The Dangerous Intimacy Game By Sheryl Aronson, MFT



In today’s world of relationships, a very dangerous game is being played in regards to intimacy or the human connection. I have had many conversations with women who have reported that they thought they were deeply engaging in a relationship with a man via phone conversations, texting and going on dates, then the next minute, that person is gone. No communication. No answers as to why he is gone. No taking personal responsibility as to ending the connection. Then that man moves on to his next relationship leaving the woman questioning and doubting herself.

Unfortunately, this behavior is now the norm, not the exception! There is an epidemic in our society that allows people (because I am sure women do this as well to men) to discard relationships like throw away garbage because of people’s inability to truly engage in intimacy on a mature and responsible level. This careless and narcissistic way of treating another person damages our human condition as we continue to survive on the planet.

As I have written in previous articles, our addiction to using social media to conduct relationships contribute heavily to this problem. Before we had texting, Facebook Messenger, online dating services, Smartphones, etc., we had to rely on meeting our future mate face to face … there were no distractions when two people were out on a date … a man and a woman had to rely on their ability to connect in each other’s company.  If a problem occurred, they had to work at getting through the problem face to face or perhaps the phone. In most cases, if the there was a breakup, both people had to face one another to talk. Yes, face to face relationships can be painful, difficult, stressful, but here, we develop ourselves as human beings to grow, evolve and mature. True intimacy is created when we don’t run away from our problems but struggle together to share our core selves with another person.

How easy is it to text a love message to someone or send an emoji, a love sticker?  How easy is it to message multiple women or men with the same heartfelt line without that person knowing you are sharing these sentiments with many others? How easy is it to just cut off a person and disappear like a ghost when you feel your intimacy tolerance has been challenged, or you’re bored?  How easy is it to move on again and again so you continuously feel that high of falling love? The answer … TOO EASY!!!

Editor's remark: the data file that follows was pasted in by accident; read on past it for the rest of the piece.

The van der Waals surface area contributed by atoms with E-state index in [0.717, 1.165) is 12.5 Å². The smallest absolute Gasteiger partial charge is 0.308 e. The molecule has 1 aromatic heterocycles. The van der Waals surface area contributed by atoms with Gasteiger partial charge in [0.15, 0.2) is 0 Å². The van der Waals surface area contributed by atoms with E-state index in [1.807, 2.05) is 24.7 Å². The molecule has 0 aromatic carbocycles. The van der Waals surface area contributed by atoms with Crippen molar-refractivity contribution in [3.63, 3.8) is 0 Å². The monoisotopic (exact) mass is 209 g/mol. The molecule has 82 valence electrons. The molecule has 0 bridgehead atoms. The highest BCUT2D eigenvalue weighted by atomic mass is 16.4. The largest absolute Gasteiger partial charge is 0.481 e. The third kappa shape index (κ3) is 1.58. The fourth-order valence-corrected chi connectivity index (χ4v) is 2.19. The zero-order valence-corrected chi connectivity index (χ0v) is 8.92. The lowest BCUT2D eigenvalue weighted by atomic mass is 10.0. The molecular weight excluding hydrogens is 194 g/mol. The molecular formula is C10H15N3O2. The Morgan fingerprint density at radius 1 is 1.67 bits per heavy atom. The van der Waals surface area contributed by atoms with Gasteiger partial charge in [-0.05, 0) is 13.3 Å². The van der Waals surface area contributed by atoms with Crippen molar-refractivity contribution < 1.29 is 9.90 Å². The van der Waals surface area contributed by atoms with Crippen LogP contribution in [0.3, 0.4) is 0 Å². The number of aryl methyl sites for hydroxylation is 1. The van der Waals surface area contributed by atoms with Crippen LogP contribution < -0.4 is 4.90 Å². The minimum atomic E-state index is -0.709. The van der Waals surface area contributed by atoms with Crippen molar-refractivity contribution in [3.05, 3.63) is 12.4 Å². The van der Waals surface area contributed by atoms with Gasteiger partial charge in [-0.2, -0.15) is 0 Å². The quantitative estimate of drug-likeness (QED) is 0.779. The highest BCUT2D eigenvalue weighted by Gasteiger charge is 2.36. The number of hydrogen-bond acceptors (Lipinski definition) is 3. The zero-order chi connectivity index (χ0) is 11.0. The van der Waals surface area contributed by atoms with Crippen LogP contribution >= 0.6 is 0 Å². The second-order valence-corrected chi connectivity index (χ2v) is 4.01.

Every human being has a tolerance for intimacy. Our ability to be intimate with another person (intimacy includes sex, but it involves so much more than sex) is based on how love was shown to us as we grew up in our families and how we interpreted that feeling of love into our emotional constitution. Typically in relationships, one person will move toward their partner with an act of love.  Depending on the other person’s tolerance for that intimate act, they will either unconsciously accept it or reject it,  if they are inwardly threatened. For example, if the people in your family were affectionate and showed it openly, then you will likely be the same way with your partner and want them to be the same way with you. But if your partner came from the opposite type of family where people didn’t show affection openly and were reserved, then they could feel uncomfortable with your openness and push you away.

Intimacy is also established through our communications with each other … some topics fill us with dread and are painful. We push our partners away because we cannot tolerate the subject matter, or we move toward our partner because the communication feels positive and loving.  Intimacy involves our self- esteem and how much we feel worthy of love.  Intimacy involves revealing ourselves and how we accept the parts of us that we believe to be bad without feeling shameful.

Here’s how the intimacy game goes in relationships. One person moves toward their partner with acts of love, the other person begins to feel overwhelmed with that love because of their own inner emotional tolerance level so they pull away. However, the person that has shown their love feels that pull away, so then they back off which then triggers abandonment issues in the person who has pulled away. Now he or she wants the love back so they move toward their partner to try to get the love back. And on and on it goes.

Here’s what we need to know about intimacy. It takes two emotionally mature adult people to be truly intimate. Love is not a game. Love shouldn’t be taken lightly. Developing intimacy with another person takes commitment, takes work, takes self-examination, takes courage, and takes time.

Let’s start a new movement for relationships called: The Real Deal: Face to Face Love. Something has to change or we are accepting that our superficial and flimsy ways of connecting are now the Real Deal.